Â times this constant C this, we inherit from the partition subroutine and then we

Â can, for the input length, we can put an upper bound of three quarters raised to

Â the J times N. So just to review where all of these terms come from, there's three

Â quarters J times N is an upper bound on the array size. During phase J, this by

Â the definition of the phase. Then, if we multiply that times c, that's the amount

Â of work that we do on each phase J sub-problem. How much work do we do in

Â phase J overall or we just take the work per sub problem that's what's circled in

Â yellow and we multiply it times the number of such sub problems we have. And, of

Â course, we don't wanna forget any of our sub problems so we just make sure we sum

Â all of our phases, j, to insure that at every point we count the work done in each

Â of the sub problems. Okay? So, that's the upshot of this slide. We can upper bound

Â the running time of our randomized algorithm very simply in terms of phases

Â and the XJ's, the number of sub problems that we have to endure during phase j. So,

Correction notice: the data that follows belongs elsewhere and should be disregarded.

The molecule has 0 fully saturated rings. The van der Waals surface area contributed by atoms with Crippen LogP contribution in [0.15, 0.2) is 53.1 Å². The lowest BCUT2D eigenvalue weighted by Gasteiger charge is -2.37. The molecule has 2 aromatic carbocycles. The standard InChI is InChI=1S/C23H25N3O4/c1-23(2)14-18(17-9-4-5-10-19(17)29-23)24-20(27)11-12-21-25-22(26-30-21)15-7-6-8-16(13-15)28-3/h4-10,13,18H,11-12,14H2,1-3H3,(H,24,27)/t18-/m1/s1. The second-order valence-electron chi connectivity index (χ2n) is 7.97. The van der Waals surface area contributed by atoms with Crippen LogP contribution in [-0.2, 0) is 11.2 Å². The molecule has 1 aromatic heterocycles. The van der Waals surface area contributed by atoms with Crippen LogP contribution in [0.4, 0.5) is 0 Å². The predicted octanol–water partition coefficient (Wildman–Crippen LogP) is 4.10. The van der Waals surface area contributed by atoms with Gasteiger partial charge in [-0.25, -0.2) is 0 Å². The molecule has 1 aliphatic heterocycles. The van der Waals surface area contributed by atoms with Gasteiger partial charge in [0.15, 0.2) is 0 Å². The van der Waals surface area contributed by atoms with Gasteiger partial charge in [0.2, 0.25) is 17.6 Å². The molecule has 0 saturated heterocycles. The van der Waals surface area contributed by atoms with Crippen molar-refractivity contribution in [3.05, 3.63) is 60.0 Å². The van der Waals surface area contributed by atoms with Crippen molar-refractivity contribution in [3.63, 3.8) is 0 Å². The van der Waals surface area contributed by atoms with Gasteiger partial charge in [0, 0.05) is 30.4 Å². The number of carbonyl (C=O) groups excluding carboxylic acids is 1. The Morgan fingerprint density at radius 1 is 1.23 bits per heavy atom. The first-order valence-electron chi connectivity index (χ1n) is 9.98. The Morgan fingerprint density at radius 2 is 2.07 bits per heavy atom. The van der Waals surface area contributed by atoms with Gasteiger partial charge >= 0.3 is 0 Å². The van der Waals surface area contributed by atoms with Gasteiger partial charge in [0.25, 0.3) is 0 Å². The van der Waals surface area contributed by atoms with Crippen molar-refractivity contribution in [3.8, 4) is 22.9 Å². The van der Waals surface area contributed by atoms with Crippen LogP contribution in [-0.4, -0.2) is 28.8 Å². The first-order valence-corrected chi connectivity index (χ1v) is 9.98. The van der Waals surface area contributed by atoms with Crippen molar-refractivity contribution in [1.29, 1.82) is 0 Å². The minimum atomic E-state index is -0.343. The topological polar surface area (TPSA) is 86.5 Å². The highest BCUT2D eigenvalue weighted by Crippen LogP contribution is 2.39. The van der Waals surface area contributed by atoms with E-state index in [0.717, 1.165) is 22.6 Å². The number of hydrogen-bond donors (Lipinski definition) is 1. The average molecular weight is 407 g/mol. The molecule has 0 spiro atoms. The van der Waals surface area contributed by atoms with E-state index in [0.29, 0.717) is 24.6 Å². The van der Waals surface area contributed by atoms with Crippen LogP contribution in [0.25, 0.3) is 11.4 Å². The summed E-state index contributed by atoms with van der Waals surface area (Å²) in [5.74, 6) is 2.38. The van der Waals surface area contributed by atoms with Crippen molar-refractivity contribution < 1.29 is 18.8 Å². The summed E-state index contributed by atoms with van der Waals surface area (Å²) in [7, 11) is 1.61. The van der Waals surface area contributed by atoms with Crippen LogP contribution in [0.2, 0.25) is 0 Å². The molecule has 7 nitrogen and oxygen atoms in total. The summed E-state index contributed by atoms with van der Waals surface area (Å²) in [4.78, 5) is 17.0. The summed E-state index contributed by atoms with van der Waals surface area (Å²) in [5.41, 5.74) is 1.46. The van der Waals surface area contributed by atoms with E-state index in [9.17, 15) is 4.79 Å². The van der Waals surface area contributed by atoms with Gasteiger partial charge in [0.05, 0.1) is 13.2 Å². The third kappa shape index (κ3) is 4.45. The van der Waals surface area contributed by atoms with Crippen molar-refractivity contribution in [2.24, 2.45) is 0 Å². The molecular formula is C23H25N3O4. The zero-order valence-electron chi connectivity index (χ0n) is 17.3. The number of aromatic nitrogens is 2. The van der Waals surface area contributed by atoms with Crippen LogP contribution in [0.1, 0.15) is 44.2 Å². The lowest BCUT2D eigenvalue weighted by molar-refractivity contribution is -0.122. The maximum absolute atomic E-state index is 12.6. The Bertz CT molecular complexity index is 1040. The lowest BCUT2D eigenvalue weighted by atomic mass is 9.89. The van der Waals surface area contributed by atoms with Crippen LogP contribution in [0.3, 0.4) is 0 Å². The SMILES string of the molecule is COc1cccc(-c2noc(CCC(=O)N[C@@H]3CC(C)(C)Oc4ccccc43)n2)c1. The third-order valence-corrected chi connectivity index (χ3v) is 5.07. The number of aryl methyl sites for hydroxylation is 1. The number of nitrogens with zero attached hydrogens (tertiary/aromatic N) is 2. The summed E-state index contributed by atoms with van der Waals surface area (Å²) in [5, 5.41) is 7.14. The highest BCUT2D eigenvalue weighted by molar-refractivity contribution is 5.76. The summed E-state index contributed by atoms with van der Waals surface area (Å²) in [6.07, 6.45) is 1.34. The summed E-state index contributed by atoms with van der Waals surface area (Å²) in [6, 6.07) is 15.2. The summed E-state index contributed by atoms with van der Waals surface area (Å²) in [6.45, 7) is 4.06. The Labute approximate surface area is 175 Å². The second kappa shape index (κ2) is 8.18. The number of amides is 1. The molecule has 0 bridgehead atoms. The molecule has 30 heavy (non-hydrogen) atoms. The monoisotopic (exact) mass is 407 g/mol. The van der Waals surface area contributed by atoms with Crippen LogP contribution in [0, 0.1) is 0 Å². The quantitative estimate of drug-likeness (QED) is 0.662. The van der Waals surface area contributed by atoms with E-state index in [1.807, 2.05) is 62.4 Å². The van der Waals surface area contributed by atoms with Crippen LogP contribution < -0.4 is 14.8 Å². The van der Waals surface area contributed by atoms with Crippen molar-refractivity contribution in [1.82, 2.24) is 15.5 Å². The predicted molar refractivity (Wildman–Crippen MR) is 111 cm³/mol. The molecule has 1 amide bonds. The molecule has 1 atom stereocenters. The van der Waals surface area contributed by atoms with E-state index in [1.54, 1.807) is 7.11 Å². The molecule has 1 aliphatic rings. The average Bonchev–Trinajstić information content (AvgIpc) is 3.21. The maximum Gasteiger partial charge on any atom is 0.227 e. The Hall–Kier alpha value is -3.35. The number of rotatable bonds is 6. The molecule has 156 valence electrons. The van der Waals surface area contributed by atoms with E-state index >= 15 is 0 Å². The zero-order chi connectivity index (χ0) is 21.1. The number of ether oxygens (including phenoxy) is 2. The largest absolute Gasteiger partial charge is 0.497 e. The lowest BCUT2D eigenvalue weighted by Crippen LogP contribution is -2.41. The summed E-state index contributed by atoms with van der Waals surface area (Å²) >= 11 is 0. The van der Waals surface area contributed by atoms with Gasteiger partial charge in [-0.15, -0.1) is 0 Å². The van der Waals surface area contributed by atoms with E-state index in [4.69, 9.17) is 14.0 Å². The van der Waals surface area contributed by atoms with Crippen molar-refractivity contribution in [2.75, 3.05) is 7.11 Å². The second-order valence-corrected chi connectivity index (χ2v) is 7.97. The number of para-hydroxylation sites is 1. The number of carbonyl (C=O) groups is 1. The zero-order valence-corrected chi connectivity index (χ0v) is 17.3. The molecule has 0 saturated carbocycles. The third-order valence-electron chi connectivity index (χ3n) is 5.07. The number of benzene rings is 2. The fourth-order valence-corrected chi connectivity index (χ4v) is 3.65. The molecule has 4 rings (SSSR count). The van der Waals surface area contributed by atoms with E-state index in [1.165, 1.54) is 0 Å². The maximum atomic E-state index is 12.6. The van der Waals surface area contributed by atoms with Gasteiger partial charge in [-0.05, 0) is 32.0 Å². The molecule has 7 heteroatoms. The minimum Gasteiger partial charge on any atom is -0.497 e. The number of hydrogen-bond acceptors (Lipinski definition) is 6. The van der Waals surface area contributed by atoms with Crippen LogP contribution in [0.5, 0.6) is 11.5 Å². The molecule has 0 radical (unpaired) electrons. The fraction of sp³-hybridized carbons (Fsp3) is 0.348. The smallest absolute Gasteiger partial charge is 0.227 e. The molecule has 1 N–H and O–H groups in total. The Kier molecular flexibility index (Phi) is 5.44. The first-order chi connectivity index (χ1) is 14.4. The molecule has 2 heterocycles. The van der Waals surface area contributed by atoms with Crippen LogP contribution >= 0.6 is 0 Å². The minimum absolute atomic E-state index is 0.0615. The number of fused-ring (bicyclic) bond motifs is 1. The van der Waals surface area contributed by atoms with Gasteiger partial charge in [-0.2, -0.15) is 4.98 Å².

Â this upper bound on our running time is important enough to give it notation, we'll

Â call this star, this will be the starting point of our final derivation when we

Â complete the proof of this theorem. Now don't forget, we're analyzing a randomized

Â algorithm so therefore the left hand side of this inequality the running time of r select,

Â that's a random variable. So that's a different number depending on the

Â outcome of the random coin flips of the algorithm. Depending on the random pick it

Â has chosen, you will get different random running times. Similarly the right hand

Â side of this inequality. Is also a random variable. That's because the X J's are

Â random variables. The number of sub problems in phase j depends on which

Â pivots get chosen. So. To analyze, what we care about is the expectations of these

Â quantities, their average values. So we're gonna start modestly and as usual, this

Â will extend our modest accomplishments to much more impressive ones using linearity

Â of expectation, but our first modest goal is just to, to understand the

Â average value. Of an XJ, the expected value of XJ. We're gonna do that in two